With a fiery debate performance, the release of a radical new plan to give workers wealth and power, a massive lead in the money game and the most sought after endorsement in the country, Bernie Sanders came back from his heart attack to have the best week of his career so far. Often pundits want to dismiss or ignore all together Sanders successes but Congresswoman Ocasio-Cortez’s endorsement was just too big of a deal for them to be able to look past. Even Warren surrogate Adam Green of the PCCC admitted to Rising that it was significant. But some online had trouble wrapping their head around how AOC could possibly have chosen Sanders over Warren. Jane Eisner, Director of Academic Affairs at Columbia Journalism School in a now deleted tweet wrote: “I find it fascinating that women of color overlook female and minority candidates to endorse a white guy. Is ‘Identity Politics’ over? Is ideology more important than race and gender? Genuinely curious.”

Well Jane, allow me to explain. For many, although not all women, what a candidate will actually do is in fact more important than if they happen to share your gender or racial identity. For example, the fact that Sanders alone, has a shot at realigning the Democratic Party around the multi-racial working class instead of doubling down on the current centering of professional elites, is something that AOC, Ilhan Omar, Rashida Tlaib and others may find more important than the fact that he happens to be a white man. I’d recommend to you Matt Karp’s important piece in Jacobin titled: “Is this the Future Liberals Want” on the consequences that this alignment around affluent liberals has had on our brothers and sisters in the multi-racial working class and what we can expect in the future if this alliance strengthens. As Matt points out, the so-called party of the people currently represents all 20 of the wealthiest counties in America. By the way, we interviewed Matt about his piece for a segment that will post this weekend. AOC standing with Sanders is an important, vital moment even, for the left in electoral politics. And it’s a clarifying moment for those who want to stand on the sidelines of the Warren versus Sanders debate.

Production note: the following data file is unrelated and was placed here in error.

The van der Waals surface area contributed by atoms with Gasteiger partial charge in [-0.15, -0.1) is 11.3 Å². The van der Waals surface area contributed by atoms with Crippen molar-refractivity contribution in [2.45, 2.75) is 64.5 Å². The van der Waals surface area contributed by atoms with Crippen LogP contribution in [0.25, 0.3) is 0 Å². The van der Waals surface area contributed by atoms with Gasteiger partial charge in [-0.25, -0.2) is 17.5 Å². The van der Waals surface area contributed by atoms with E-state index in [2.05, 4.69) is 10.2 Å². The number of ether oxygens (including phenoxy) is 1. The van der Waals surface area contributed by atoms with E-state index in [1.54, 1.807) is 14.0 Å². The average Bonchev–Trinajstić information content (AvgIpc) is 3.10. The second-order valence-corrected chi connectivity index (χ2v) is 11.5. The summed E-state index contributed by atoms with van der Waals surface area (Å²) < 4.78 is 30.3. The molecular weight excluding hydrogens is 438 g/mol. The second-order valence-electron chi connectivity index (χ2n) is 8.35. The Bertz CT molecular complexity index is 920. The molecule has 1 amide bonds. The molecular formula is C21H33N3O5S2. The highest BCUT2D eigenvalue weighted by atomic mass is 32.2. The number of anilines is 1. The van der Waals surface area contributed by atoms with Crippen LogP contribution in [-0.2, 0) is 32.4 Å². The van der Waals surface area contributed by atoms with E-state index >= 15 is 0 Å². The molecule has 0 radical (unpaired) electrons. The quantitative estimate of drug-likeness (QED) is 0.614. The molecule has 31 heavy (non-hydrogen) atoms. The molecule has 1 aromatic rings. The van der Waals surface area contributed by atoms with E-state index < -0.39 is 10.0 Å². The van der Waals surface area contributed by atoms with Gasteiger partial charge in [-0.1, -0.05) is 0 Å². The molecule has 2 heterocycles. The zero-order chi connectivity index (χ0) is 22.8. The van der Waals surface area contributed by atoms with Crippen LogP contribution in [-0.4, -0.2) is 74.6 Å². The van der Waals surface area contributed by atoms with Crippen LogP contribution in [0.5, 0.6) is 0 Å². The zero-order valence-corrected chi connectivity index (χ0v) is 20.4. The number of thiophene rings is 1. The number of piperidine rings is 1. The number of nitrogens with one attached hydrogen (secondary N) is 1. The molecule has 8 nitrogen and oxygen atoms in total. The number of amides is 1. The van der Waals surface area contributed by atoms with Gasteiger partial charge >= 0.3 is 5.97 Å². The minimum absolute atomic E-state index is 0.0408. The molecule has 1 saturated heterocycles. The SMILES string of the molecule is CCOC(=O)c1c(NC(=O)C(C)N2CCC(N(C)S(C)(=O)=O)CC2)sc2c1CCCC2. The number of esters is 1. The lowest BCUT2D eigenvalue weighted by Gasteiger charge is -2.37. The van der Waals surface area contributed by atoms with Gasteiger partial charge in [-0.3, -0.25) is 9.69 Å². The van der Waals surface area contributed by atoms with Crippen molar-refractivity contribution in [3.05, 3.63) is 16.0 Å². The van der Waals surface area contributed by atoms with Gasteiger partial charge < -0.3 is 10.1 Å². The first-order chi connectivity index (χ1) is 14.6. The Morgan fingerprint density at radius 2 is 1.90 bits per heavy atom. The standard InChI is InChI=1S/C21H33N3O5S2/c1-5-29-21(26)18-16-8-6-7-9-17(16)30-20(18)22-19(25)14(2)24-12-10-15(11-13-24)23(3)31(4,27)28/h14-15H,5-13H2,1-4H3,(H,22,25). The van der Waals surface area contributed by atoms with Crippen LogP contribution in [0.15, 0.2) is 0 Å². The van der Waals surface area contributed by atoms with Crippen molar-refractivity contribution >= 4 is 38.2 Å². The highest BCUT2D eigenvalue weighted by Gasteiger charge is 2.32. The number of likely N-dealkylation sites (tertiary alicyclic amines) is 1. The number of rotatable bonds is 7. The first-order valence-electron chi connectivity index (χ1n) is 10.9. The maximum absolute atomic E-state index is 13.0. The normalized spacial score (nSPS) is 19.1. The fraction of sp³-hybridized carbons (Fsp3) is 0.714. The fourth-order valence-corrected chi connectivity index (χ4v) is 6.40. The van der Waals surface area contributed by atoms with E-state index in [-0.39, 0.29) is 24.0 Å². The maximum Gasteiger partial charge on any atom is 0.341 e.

Saagar’ s Weekly Takeaway:

This week the most important development of the week was the automation vs trade discussion that erupted online after Andrew Yang’s breakout moment at the debate. As I said in my post-debate monologue it is absolutely astounding that Yang was able to force the entire field to engage his idea of UBI after being a relative unknown only 6 months ago. The rise of his campaign and increasing comfort with UBI demonstrates that Americans are hungering for solutions to the decimation of the middle class. 

That being said I think the reason why the middle class was destroyed beginning in the year 2000 is really really important. The evidence I lay out in this monologue demonstrates that contra some claims that permanent normal trading relations with China is largely responsible for the loss of American manufacturing jobs. Understanding that this is the case shows us first that changing our trade policy can bring some manufacturing jobs back and that the loss of jobs is not inevitable. 

Yang has pointed to some studies which show that robots could be coming for service sector jobs and ergo a UBI is necessary. My response to that would be very simply that we do not have to allow any of that to happen. Government’s have a choice. Will companies seek to automate? Sure, but that doesn’t mean we don’t get a say which jobs or what they try to destroy. I think UBI is strangely techno-libertarian in this way, its a fatalist surrender to the changes in our economy without the recognition that we have a say in how our future develops.